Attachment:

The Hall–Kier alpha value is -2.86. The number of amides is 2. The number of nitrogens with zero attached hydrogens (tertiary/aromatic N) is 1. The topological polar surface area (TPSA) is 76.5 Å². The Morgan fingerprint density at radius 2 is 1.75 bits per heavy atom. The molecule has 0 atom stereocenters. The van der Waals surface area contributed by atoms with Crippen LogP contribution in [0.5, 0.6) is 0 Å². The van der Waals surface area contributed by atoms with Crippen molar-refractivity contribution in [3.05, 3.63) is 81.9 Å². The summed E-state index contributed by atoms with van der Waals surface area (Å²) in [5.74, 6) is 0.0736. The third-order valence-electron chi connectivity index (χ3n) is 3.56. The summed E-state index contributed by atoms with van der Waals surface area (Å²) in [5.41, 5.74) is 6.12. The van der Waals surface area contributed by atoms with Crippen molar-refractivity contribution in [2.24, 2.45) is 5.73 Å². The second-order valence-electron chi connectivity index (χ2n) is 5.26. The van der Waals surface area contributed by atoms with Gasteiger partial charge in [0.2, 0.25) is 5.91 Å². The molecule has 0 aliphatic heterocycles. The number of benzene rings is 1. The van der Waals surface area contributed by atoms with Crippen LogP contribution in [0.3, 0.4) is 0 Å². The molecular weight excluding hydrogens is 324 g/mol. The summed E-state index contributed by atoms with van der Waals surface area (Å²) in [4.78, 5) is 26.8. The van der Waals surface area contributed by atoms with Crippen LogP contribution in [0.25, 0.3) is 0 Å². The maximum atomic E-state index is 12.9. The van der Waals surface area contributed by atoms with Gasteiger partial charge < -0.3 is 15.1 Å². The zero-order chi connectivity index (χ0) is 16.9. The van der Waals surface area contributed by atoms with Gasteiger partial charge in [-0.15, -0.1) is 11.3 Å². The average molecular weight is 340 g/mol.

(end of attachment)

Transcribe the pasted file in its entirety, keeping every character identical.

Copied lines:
The Hall–Kier alpha value is -2.86. The number of amides is 2. The number of nitrogens with zero attached hydrogens (tertiary/aromatic N) is 1. The topological polar surface area (TPSA) is 76.5 Å². The Morgan fingerprint density at radius 2 is 1.75 bits per heavy atom. The molecule has 0 atom stereocenters. The van der Waals surface area contributed by atoms with Crippen LogP contribution in [0.5, 0.6) is 0 Å². The van der Waals surface area contributed by atoms with Crippen molar-refractivity contribution in [3.05, 3.63) is 81.9 Å². The summed E-state index contributed by atoms with van der Waals surface area (Å²) in [5.74, 6) is 0.0736. The third-order valence-electron chi connectivity index (χ3n) is 3.56. The summed E-state index contributed by atoms with van der Waals surface area (Å²) in [5.41, 5.74) is 6.12. The van der Waals surface area contributed by atoms with Crippen molar-refractivity contribution in [2.24, 2.45) is 5.73 Å². The second-order valence-electron chi connectivity index (χ2n) is 5.26. The van der Waals surface area contributed by atoms with Gasteiger partial charge in [0.2, 0.25) is 5.91 Å². The molecule has 0 aliphatic heterocycles. The number of benzene rings is 1. The van der Waals surface area contributed by atoms with Crippen LogP contribution in [0.3, 0.4) is 0 Å². The molecular weight excluding hydrogens is 324 g/mol. The summed E-state index contributed by atoms with van der Waals surface area (Å²) in [4.78, 5) is 26.8. The van der Waals surface area contributed by atoms with Crippen LogP contribution in [0.25, 0.3) is 0 Å². The maximum atomic E-state index is 12.9. The van der Waals surface area contributed by atoms with Gasteiger partial charge < -0.3 is 15.1 Å². The zero-order chi connectivity index (χ0) is 16.9. The van der Waals surface area contributed by atoms with Gasteiger partial charge in [-0.15, -0.1) is 11.3 Å². The average molecular weight is 340 g/mol.